The Koreans complain, however, that, apart from this, the system of teaching established for Koreans in Korea is inferior to that established for Japanese there. Japanese and Korean children are taught in separate schools. The course of education for Koreans is four years, for Japanese six. The number of schools provided for Japanese is proportionately very much larger than for Koreans, and a much larger sum of money is spent on them..’ (pp197-198)

Dokdo/Takeshima

Is both a lost cause for Japan and symbolic of South Korea’s post-colonial trauma. As a group of uninhabited rocks, it never “belonged” in any meaningful sense to either Japan or Korea and to say Korea’s occupation is illegal would ignore the greater illegality of nearly all of Japan’s actions up until 1945.

The fact is Japan accepted unconditional surrender in 1945 and was ordered to cede all of its colonial possessions: it is lucky, therefore, to have kept Hokkaido and Okinawa, and luckier still that it was not divided between Russia and America. Unfortunately many issues were never fully resolved because of the immediate onset of the Cold War and America’s hasty desire to rehabilitate Japan as an immediate ally against USSR and Mao’s China. This is the source for nearly all of the history and territorial disputes still outstanding.

Japan and Korea never fought a war against one another, but huge suffering was inflicted on the Korean people by Japan over which Koreans had no control.

The 1965 compensation payment by Japan unfortunately for the South Korea people, was a secret agreement negotiated with then dictator and former officer in the Japanese military, Park Chung Hee. This money never reached victims directly; the issue of apologizing is more problematic for both sides.

Concerning the motivation of the video on a wider level, regarding the genuine complaint of South Korean “plagiarizing” and its misappropriation of Japanese culture: in short, this is what happens when you colonize a neighboring country, impose a policy of forced cultural assimilation, only to be defeated in a larger war and have to withdraw and go into denial about recent history. Koreans never asked to be made so familiar with sushi and kendo: they were introduced into the Korean peninsula by the Japanese themselves. The fact that many Koreans, in spite of history, have adopted these items demonstrates the partial success of both Imperial Japan’s best and worst intentions.

6 thoughts on “An only slightly more considered response to the video “Endangered Japan: Book 1: A Cultural War”

  1. “This money never reached victims directly; the issue of apologizing is more problematic for both sides.” So silly. It was 2 times the budget. 2 times todays budget would be US$1 trillion. I would say difference of north and south korea.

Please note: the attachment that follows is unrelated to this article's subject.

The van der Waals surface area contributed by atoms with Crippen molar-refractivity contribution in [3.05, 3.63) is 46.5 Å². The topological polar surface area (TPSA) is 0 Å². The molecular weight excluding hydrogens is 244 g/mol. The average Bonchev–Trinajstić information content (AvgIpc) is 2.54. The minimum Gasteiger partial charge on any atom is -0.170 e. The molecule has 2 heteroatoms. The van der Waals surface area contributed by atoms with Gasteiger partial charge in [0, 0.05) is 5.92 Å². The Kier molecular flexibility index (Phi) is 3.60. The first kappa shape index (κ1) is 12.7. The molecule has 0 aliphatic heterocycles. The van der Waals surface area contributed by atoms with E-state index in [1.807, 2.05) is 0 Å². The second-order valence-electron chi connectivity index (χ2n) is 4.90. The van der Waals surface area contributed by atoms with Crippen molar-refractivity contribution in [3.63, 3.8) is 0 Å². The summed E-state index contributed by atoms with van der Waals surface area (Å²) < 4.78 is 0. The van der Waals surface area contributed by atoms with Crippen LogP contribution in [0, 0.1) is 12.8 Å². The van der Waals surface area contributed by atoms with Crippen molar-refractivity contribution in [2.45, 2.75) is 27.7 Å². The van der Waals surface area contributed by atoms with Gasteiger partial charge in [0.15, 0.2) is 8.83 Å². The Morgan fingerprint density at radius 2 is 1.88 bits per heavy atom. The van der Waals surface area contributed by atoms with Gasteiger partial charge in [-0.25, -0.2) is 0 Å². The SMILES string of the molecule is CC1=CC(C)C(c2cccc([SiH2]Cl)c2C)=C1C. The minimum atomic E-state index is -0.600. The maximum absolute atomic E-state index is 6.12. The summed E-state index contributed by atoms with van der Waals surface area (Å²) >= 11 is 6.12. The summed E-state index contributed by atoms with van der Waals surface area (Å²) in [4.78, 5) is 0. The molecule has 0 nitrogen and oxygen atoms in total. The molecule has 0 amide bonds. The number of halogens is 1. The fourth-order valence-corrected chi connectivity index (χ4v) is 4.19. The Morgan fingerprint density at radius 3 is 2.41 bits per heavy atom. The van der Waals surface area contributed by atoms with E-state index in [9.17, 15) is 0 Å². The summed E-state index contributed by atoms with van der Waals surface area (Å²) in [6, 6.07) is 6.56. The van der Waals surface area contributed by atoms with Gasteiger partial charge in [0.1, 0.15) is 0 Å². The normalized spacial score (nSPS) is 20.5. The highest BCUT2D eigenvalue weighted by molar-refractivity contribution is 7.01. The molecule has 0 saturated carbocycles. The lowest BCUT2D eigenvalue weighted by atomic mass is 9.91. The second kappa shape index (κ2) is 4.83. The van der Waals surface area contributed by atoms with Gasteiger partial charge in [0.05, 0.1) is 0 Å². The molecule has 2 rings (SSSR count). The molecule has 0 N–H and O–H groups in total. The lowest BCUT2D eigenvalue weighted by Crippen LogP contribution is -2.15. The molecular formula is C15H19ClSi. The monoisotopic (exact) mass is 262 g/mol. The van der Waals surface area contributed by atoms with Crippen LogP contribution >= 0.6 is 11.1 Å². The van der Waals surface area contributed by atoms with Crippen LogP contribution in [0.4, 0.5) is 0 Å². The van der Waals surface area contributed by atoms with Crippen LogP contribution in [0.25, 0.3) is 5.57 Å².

Can you view http://www.youtube.com/watch?v=0wwl1tdkajw and comment?
    Other than that I think kim,park, seok silla rulers were japanese and people compiling did not want to die so left out, but left clue in hogong,pak, and kim. I think that’s why sogaya is blank too.

    • The oldest extant Korean historical texts (Samguk Sagi and Samguk Yusa) explicitly state that the Seok lineage of Silla rulers was from Japan (well, to be more precise, from some petty state located 1000 Chinese miles northeast of “Waeguk,” which is some part of ancient Japan). These same texts also state explicitly that “Hogong” (which may not have been the proper name of any single individual, but rather a title of some sort since the dates of various events in which Hogong is recorded to have been involved cover a span of time longer than than that of any human’s life) was originally a “Waein” (some sort of Japanese person). The authors of these Korean historical texts seem to have been in the dark regarding many details about the personages and events surrounding the founding of the Three Kingdoms of Korea, but I do not see enough evidence to support an accusation that they have intentionally obfuscated Japanese involvement in the founding of the Silla kingdom.

      However, in my humble opinion, the “Bak” lineage, to which the actual founding of Silla is attributed, may be a historiographic alter ego of Hogong; ancient Korean historians might have mistakenly separated the two. “Bak” is, of course, the native Korean name for the bottle gourd, which in Chinese is the “ho” of “Hogong.” (In other words, “Hogong” = “Sir/Duke Bottle Gourd” = “Sir/Duke Bak” ?= Bak royals of Silla.) If I am correct that the persona of “Hogong” is merely a historiographical fiction/error and it actually should be a synonym for the Bak kings of Silla, then there would be explicit textual claims of Japanese origin for two of the three royal lineages of Silla (well, “Wae” origin for Hogong/Bak at least, and some sort of para-“Wae” or central-to-eastern Japanese origin for Seok, the second Silla royal lineage). As for the last (and overall longest-ruling) royal family of Silla, the Kims, they are supposedly descended from a baby boy who was “miraculously” found in the forest of Sirim (“Primaeval Forest”)/Gyerim (“Chicken Forest”) by Hogong(?=a member of the Bak royal lineage) and presented to Talhae (a member of the Seok royal lineage). I suppose one possible interpretation of these historical records might be that an early proto-Silla was founded by someone from Wae (western Japan? Kyushu?), represented by Hogong/Bak Hyeokgeose, later to be usurped by someone from central/eastern Japan, represented by Seok Talhae, with governance of the country finally being invested in a family of native Korean stock (“from the primaeval forest”), represented by the Kims, whose ancestor had been “adopted” by the erstwhile Japanese rulers of Silla. Note that “Sirim” (Primaeval Forest) was renamed “Gyerim” (Chicken Forest) supposedly in commemoration of Hogong’s miraculous discovery there of the infant Kim Alji, as Hogong had been guided by the crowing of a rooster.